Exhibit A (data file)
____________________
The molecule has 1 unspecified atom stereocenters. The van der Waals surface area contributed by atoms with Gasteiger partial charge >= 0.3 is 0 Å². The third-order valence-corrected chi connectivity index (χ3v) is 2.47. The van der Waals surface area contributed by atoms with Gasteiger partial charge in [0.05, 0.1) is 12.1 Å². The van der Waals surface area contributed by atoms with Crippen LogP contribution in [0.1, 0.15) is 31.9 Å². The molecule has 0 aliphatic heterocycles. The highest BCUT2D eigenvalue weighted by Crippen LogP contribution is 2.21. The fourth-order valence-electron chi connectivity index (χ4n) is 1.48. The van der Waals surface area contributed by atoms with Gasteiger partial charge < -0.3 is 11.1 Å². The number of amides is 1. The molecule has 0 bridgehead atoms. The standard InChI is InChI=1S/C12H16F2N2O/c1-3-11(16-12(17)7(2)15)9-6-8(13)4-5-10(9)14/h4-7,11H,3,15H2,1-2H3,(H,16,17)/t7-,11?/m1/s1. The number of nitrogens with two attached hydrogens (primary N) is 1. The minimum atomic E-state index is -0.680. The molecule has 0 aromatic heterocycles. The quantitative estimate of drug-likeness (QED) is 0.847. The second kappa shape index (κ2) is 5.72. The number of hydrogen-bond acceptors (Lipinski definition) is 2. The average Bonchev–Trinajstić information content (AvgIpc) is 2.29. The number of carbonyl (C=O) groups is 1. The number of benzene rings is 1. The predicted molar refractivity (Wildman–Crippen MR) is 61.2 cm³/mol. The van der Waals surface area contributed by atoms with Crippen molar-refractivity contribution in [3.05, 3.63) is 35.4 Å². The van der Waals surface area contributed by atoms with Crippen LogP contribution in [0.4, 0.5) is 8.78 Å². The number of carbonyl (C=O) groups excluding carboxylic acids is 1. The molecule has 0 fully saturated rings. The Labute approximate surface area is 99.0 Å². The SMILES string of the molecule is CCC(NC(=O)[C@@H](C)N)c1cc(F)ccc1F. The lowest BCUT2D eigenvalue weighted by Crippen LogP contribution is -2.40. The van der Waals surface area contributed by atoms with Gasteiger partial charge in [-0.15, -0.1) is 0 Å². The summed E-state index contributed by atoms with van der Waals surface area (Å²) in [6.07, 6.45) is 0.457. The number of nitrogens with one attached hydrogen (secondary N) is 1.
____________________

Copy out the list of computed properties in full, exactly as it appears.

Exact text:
The molecule has 1 unspecified atom stereocenters. The van der Waals surface area contributed by atoms with Gasteiger partial charge >= 0.3 is 0 Å². The third-order valence-corrected chi connectivity index (χ3v) is 2.47. The van der Waals surface area contributed by atoms with Gasteiger partial charge in [0.05, 0.1) is 12.1 Å². The van der Waals surface area contributed by atoms with Crippen LogP contribution in [0.1, 0.15) is 31.9 Å². The molecule has 0 aliphatic heterocycles. The highest BCUT2D eigenvalue weighted by Crippen LogP contribution is 2.21. The fourth-order valence-electron chi connectivity index (χ4n) is 1.48. The van der Waals surface area contributed by atoms with Gasteiger partial charge < -0.3 is 11.1 Å². The number of amides is 1. The molecule has 0 bridgehead atoms. The standard InChI is InChI=1S/C12H16F2N2O/c1-3-11(16-12(17)7(2)15)9-6-8(13)4-5-10(9)14/h4-7,11H,3,15H2,1-2H3,(H,16,17)/t7-,11?/m1/s1. The number of nitrogens with two attached hydrogens (primary N) is 1. The minimum atomic E-state index is -0.680. The molecule has 0 aromatic heterocycles. The quantitative estimate of drug-likeness (QED) is 0.847. The second kappa shape index (κ2) is 5.72. The number of hydrogen-bond acceptors (Lipinski definition) is 2. The average Bonchev–Trinajstić information content (AvgIpc) is 2.29. The number of carbonyl (C=O) groups is 1. The number of benzene rings is 1. The predicted molar refractivity (Wildman–Crippen MR) is 61.2 cm³/mol. The van der Waals surface area contributed by atoms with Crippen molar-refractivity contribution in [3.05, 3.63) is 35.4 Å². The van der Waals surface area contributed by atoms with Crippen LogP contribution in [0.4, 0.5) is 8.78 Å². The number of carbonyl (C=O) groups excluding carboxylic acids is 1. The molecule has 0 fully saturated rings. The Labute approximate surface area is 99.0 Å². The SMILES string of the molecule is CCC(NC(=O)[C@@H](C)N)c1cc(F)ccc1F. The lowest BCUT2D eigenvalue weighted by Crippen LogP contribution is -2.40. The van der Waals surface area contributed by atoms with Gasteiger partial charge in [-0.15, -0.1) is 0 Å². The summed E-state index contributed by atoms with van der Waals surface area (Å²) in [6.07, 6.45) is 0.457. The number of nitrogens with one attached hydrogen (secondary N) is 1.